No Growth Without Suffering

Heb5.jpgI am reading J.C. Ryle’s excellent book Holiness. Ryle can be a bit too revivalistic at times, but he is strong where we are weakest: on the need for practical rightousness.  In his chapter on growth in grace he ends by noting that without suffering we would rarely grow.

Last, but not least, if we know anything of growth in grace and desire to know more, let us not be surprised if we have to go through much trial and affliction in this world. I firmly believe it is the experience of nearly all the most eminent saints. Like their blessed Master, they have been men of sorrows, acquainted with grief, and perfected through sufferings (Isaiah 53:3; Hebrews 2:10).

It is a striking saying of our Lord, “Every branch in Me that bears fruit [my Father] purges it, that it may bring forth more fruit” (John 15:2). It is a melancholy fact, that constant temporal prosperity, as a general rule, is injurious to a believer’s soul. We cannot stand it. Sicknesses and losses and crosses and anxieties and disappointments seem absolutely needful to keep us humble, watchful and spiritual–minded. They are as needful as the pruning knife to the vine and the refiner’s furnace to the gold. They are not pleasant to flesh and blood. We do not like them and often do not see their meaning. “No chastening for the present seems to be joyous, but grievous: nevertheless afterward it yields the peaceable fruit of righteousness” (Heb. 12:11). We shall find that all worked for our good when we reach Heaven.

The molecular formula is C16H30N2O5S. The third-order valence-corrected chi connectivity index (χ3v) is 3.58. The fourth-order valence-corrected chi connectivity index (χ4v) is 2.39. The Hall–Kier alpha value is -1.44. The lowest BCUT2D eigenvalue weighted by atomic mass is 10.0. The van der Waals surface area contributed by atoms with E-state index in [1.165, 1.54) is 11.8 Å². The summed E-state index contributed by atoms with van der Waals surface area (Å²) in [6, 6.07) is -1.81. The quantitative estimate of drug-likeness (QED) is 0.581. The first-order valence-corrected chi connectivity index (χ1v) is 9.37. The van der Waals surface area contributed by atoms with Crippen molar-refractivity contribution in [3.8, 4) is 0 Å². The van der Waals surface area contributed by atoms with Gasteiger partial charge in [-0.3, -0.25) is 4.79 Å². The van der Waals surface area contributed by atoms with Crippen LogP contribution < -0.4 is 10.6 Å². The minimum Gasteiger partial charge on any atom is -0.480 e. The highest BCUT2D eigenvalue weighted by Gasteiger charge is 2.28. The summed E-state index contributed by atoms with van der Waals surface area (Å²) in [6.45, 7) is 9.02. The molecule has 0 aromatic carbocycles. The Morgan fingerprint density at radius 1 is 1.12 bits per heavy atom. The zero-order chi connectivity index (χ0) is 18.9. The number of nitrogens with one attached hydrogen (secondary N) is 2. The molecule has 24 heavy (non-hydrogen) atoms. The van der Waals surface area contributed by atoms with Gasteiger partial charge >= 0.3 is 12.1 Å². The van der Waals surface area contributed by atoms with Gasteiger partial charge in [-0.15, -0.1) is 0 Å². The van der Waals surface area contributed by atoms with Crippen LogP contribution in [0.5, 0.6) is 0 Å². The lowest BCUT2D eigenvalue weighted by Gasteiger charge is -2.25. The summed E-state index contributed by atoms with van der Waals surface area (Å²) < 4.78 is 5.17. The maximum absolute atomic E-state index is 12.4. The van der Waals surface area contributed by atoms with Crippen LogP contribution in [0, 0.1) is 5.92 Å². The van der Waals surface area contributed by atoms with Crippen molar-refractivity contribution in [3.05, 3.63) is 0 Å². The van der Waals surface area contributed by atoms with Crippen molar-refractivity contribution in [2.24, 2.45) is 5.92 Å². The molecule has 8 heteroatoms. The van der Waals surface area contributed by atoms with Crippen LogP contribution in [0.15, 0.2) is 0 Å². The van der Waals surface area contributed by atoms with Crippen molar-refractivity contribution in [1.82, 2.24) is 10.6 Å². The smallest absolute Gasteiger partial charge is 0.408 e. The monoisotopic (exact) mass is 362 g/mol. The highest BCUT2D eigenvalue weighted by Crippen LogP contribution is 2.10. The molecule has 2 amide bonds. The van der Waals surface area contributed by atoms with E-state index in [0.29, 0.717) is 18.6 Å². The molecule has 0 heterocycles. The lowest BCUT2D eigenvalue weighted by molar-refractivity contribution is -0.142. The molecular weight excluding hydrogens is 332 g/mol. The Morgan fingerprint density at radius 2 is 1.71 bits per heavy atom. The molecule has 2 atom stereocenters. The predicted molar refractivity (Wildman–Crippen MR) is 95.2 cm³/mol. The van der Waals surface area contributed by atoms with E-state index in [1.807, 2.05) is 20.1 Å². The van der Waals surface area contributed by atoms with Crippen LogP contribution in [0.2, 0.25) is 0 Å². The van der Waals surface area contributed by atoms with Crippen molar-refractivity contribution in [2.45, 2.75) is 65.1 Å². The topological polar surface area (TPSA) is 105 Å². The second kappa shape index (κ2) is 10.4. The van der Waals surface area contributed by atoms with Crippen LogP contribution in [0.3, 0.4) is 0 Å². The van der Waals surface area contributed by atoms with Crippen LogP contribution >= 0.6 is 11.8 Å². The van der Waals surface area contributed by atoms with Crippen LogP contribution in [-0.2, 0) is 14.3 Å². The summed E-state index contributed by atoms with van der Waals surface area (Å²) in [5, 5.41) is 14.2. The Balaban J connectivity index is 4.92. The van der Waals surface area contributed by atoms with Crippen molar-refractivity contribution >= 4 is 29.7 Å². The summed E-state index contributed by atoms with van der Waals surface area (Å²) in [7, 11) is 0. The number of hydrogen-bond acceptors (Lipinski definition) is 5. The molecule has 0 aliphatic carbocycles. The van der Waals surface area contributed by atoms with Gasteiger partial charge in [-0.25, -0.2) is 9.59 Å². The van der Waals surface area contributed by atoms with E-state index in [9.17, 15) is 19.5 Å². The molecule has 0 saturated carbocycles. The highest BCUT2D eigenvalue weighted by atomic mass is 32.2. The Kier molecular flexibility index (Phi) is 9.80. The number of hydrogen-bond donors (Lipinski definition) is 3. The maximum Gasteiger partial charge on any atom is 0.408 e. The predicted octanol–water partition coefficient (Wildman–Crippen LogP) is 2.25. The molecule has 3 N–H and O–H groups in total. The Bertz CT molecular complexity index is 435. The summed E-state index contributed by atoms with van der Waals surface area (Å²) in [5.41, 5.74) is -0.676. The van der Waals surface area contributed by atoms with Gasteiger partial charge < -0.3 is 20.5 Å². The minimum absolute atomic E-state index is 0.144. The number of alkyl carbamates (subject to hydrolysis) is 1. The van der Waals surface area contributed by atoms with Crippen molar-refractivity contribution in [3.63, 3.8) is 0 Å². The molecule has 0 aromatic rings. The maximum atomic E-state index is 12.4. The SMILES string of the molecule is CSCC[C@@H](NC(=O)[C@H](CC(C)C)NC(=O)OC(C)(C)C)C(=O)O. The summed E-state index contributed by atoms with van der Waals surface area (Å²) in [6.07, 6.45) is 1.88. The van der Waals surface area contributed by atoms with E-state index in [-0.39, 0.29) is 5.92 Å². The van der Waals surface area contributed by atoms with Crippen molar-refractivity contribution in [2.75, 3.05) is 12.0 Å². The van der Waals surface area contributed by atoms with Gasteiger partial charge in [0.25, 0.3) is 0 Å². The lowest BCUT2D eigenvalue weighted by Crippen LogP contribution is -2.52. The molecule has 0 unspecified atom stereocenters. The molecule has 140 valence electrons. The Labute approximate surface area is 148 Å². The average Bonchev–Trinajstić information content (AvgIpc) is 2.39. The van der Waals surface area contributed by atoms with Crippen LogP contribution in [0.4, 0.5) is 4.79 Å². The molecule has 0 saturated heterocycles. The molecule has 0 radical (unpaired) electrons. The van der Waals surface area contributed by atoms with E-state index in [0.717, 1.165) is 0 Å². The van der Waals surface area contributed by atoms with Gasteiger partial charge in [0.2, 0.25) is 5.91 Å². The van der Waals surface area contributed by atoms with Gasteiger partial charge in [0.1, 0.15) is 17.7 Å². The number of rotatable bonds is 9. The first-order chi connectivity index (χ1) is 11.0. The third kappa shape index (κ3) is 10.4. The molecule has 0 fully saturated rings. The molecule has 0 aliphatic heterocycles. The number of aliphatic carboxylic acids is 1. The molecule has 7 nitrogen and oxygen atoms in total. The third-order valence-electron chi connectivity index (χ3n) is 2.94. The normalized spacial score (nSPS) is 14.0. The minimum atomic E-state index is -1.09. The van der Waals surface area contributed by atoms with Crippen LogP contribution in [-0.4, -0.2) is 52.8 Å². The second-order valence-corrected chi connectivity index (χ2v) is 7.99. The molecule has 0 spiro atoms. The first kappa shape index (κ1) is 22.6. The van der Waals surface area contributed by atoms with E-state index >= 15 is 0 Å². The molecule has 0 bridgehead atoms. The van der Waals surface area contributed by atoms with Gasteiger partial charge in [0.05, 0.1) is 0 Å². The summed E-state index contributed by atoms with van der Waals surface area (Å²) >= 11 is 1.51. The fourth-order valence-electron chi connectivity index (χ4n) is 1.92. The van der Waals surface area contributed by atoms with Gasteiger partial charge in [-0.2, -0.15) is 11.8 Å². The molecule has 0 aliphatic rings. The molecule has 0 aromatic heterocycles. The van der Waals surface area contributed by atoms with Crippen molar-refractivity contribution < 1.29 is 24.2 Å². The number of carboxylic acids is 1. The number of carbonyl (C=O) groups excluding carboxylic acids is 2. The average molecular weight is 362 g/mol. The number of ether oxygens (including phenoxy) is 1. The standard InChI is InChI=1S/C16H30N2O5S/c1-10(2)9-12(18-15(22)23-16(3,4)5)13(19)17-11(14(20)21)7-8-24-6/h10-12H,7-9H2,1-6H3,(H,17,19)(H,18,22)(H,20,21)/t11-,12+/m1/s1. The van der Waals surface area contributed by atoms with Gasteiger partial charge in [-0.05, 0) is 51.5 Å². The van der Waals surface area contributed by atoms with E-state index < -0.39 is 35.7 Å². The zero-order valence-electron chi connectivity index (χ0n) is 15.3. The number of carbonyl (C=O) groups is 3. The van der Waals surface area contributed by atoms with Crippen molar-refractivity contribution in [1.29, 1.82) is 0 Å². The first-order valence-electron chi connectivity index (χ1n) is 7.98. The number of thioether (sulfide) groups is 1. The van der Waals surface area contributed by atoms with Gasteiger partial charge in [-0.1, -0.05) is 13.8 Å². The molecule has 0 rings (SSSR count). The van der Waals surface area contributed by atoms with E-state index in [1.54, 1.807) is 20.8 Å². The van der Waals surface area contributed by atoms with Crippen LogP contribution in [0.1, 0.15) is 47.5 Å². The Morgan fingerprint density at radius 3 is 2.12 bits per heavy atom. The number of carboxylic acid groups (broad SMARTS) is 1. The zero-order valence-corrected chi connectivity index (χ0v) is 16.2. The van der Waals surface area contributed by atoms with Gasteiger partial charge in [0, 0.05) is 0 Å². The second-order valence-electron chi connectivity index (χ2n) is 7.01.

Let these thoughts abide in our minds, if we love growth in grace. When days of darkness come upon us, let us not count it a strange thing. Rather let us remember that lessons are learned on such days, which would never have been learned in sunshine. Let us say to ourselves, “This also is for my profit, that I may be a partaker of God’s holiness. It is sent in love. I am in God’s best school. Correction is instruction. This is meant to make me grow.”

When do we grow the most?  Is it not often in time of pains, suffering, disappointment, and hardship? When all is well, we are often grateful, but  it is hard to grow. Much like an athlete we must have pressure, pain, increasing difficulty if we are to see results. God like any good father gives us hard things to help us mature.  I find it odd when men come to Christ expecting ease and comfort. The Scriptures are clear: to follow Jesus is often painful and hard.  After all, even our Lord learned obedience through the things he suffered. How much more do we sinful creatures need our Father to send us painful circumstances!